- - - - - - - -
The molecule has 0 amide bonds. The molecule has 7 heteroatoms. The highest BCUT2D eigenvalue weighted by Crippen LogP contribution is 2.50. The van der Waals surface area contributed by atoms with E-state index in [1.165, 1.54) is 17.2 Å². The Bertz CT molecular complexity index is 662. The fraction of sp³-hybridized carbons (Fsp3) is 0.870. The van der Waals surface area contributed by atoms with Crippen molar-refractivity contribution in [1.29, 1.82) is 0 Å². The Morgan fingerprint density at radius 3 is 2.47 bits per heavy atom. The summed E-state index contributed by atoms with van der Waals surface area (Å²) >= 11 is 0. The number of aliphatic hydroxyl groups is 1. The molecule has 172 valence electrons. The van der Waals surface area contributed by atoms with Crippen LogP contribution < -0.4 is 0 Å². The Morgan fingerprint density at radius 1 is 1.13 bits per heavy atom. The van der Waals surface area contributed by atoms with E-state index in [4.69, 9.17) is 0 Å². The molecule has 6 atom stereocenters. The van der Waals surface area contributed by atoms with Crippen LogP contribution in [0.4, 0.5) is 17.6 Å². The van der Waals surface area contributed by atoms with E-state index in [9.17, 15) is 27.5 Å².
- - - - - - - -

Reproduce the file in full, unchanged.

The molecule has 0 amide bonds. The molecule has 7 heteroatoms. The highest BCUT2D eigenvalue weighted by Crippen LogP contribution is 2.50. The van der Waals surface area contributed by atoms with E-state index in [1.165, 1.54) is 17.2 Å². The Bertz CT molecular complexity index is 662. The fraction of sp³-hybridized carbons (Fsp3) is 0.870. The van der Waals surface area contributed by atoms with Crippen molar-refractivity contribution in [1.29, 1.82) is 0 Å². The Morgan fingerprint density at radius 3 is 2.47 bits per heavy atom. The summed E-state index contributed by atoms with van der Waals surface area (Å²) >= 11 is 0. The number of aliphatic hydroxyl groups is 1. The molecule has 172 valence electrons. The van der Waals surface area contributed by atoms with Crippen LogP contribution < -0.4 is 0 Å². The Morgan fingerprint density at radius 1 is 1.13 bits per heavy atom. The van der Waals surface area contributed by atoms with E-state index in [4.69, 9.17) is 0 Å². The molecule has 6 atom stereocenters. The van der Waals surface area contributed by atoms with Crippen LogP contribution in [0.4, 0.5) is 17.6 Å². The van der Waals surface area contributed by atoms with E-state index in [9.17, 15) is 27.5 Å².